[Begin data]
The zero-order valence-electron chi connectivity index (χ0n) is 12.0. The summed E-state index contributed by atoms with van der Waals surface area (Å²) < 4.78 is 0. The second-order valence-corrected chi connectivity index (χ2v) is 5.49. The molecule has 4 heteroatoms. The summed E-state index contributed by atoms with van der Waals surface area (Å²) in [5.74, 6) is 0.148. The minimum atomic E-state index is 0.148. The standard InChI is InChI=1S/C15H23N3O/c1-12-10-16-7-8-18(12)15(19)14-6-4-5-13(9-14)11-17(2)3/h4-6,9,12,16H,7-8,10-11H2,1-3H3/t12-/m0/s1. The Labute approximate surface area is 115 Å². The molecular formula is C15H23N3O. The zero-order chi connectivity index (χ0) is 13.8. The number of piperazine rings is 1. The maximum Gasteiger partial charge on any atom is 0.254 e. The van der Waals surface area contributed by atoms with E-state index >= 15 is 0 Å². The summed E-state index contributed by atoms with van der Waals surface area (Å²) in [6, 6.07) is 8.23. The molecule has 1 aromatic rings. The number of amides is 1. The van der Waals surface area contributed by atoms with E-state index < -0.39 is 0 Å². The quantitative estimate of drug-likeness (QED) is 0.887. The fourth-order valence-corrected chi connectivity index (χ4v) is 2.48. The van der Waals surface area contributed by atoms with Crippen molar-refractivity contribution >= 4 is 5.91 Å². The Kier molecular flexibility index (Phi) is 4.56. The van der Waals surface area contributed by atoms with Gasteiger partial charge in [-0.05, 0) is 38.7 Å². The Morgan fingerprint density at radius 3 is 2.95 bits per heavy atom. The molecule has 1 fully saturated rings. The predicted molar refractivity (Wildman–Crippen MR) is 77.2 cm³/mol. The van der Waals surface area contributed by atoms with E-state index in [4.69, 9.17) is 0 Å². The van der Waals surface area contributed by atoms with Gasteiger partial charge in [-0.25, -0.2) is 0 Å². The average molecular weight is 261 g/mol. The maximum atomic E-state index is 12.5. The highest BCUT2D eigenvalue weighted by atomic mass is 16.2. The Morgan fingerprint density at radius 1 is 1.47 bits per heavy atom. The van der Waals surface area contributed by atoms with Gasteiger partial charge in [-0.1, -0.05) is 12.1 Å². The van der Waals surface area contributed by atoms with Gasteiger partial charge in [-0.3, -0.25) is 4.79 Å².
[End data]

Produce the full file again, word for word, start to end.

The zero-order valence-electron chi connectivity index (χ0n) is 12.0. The summed E-state index contributed by atoms with van der Waals surface area (Å²) < 4.78 is 0. The second-order valence-corrected chi connectivity index (χ2v) is 5.49. The molecule has 4 heteroatoms. The summed E-state index contributed by atoms with van der Waals surface area (Å²) in [5.74, 6) is 0.148. The minimum atomic E-state index is 0.148. The standard InChI is InChI=1S/C15H23N3O/c1-12-10-16-7-8-18(12)15(19)14-6-4-5-13(9-14)11-17(2)3/h4-6,9,12,16H,7-8,10-11H2,1-3H3/t12-/m0/s1. The Labute approximate surface area is 115 Å². The molecular formula is C15H23N3O. The zero-order chi connectivity index (χ0) is 13.8. The number of piperazine rings is 1. The maximum Gasteiger partial charge on any atom is 0.254 e. The van der Waals surface area contributed by atoms with E-state index >= 15 is 0 Å². The summed E-state index contributed by atoms with van der Waals surface area (Å²) in [6, 6.07) is 8.23. The molecule has 1 aromatic rings. The number of amides is 1. The van der Waals surface area contributed by atoms with E-state index < -0.39 is 0 Å². The quantitative estimate of drug-likeness (QED) is 0.887. The fourth-order valence-corrected chi connectivity index (χ4v) is 2.48. The van der Waals surface area contributed by atoms with Crippen molar-refractivity contribution >= 4 is 5.91 Å². The Kier molecular flexibility index (Phi) is 4.56. The van der Waals surface area contributed by atoms with Gasteiger partial charge in [-0.05, 0) is 38.7 Å². The Morgan fingerprint density at radius 3 is 2.95 bits per heavy atom. The molecule has 1 fully saturated rings. The predicted molar refractivity (Wildman–Crippen MR) is 77.2 cm³/mol. The van der Waals surface area contributed by atoms with E-state index in [4.69, 9.17) is 0 Å². The van der Waals surface area contributed by atoms with Gasteiger partial charge in [-0.25, -0.2) is 0 Å². The average molecular weight is 261 g/mol. The maximum atomic E-state index is 12.5. The highest BCUT2D eigenvalue weighted by atomic mass is 16.2. The Morgan fingerprint density at radius 1 is 1.47 bits per heavy atom. The van der Waals surface area contributed by atoms with Gasteiger partial charge in [-0.1, -0.05) is 12.1 Å². The van der Waals surface area contributed by atoms with Gasteiger partial charge in [-0.3, -0.25) is 4.79 Å².